In California, they have the wonderful light rail transit that so many County Commissioners and central planners in Indiana drool over. Some of them at the same time think of themselves as 'fiscal conservatives'.
Nowhere does light rail make a profit. In fact, nowhere does light rail break even. The closest to break even is NYC's MTA, which recoups about 50% of its operating budget via fares, advertising, and other revenue. The rest is tax money. Indianapolis' IndyGo recoups about 20% of its' operating budget via fares. The rest is a transfer of wealth from taxpayers. Fiscal conservatives should run screaming from light rail faster than from virtually any other conceivable project.
President Obama's light rail showcase is in California. Tim Cavanaugh has some interesting takes of the whole phenomenon of light rail funding, "budgeting", and dreaminess.
The project is a high-decibel example of the magical thinking that takes hold when people talk about trains. A few years ago, when the rail bonds were being debated, I participated in the quaint ritual of an editorial board meeting at the Los Angeles Times in which we debated how to “weigh in” on this critical issue. While I, the team’s only mass transit rider, had the handicap of knowing what I was talking about, I was nonetheless pleased at the group’s readiness to acknowledge that the high-speed rail project offered only anemic ridership levels, endless subsidies, and a strong likelihood of never happening. But in the end, of course, we ran with an editorial titled “Believe in the Bullet Train.” The piece complained that “critics…base their arguments on the past, not the future.”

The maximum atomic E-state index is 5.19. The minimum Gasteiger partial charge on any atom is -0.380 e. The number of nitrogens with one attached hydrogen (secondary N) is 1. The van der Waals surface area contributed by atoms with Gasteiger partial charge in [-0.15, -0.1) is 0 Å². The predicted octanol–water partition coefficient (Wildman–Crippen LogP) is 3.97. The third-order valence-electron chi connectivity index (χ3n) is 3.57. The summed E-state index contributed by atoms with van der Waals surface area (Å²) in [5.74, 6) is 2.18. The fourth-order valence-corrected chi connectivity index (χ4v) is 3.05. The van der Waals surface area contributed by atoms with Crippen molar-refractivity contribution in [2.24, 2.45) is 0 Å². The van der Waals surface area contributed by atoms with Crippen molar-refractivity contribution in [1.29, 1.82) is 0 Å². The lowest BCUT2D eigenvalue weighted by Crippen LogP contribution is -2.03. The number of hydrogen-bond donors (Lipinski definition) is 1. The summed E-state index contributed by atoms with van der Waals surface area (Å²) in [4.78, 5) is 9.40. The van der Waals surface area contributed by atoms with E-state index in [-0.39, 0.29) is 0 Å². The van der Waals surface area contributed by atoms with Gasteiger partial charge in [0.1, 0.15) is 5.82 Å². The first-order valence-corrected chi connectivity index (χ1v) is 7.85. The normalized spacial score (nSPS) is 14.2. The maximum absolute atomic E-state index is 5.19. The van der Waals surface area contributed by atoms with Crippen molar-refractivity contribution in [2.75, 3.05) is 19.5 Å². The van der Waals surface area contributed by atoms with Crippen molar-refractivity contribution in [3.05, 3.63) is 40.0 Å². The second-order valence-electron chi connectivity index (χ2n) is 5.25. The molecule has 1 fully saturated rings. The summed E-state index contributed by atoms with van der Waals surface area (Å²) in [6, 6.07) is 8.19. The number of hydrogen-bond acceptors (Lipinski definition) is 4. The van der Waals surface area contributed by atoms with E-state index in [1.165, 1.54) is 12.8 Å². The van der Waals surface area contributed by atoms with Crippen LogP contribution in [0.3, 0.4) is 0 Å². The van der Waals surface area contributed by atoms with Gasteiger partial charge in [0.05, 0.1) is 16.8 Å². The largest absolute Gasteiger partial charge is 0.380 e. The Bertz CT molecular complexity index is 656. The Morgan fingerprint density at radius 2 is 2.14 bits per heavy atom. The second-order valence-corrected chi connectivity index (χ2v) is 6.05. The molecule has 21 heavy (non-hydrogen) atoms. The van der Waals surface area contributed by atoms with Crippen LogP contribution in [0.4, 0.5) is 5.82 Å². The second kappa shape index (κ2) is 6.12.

Here's the part that reminds me most of Indiana. The Metropolitan Planning Organization has been talking about this light rail boondoggle for the eight years I've lived in Indiana. While I am eternally grateful that it hasn't been built, nor does the bugger go away. From Cavanaugh:
Finally, the bullet train is a case study in the immortality of a bad idea. While the train itself may never become a reality, sheer political will makes the train project impossible to kill. “The project has been fighting every year to stay alive,” says Elizabeth Alexis, co-founder of Californians Advocating Responsible Rail Design, a watchdog group that supports a rail project in principle but is critical of the Authority. “So they did what they had to do to stay alive, because that’s better than being dead.”As ever, The Simpsons' "Monorail" episode is instructive.
After 14 years of no life signs, how can you tell the difference? Amtrak used to try and lure riders with the slogan “There’s Something About a Train That’s Magic.” In reality, we know that magical trains exist only in cartoons.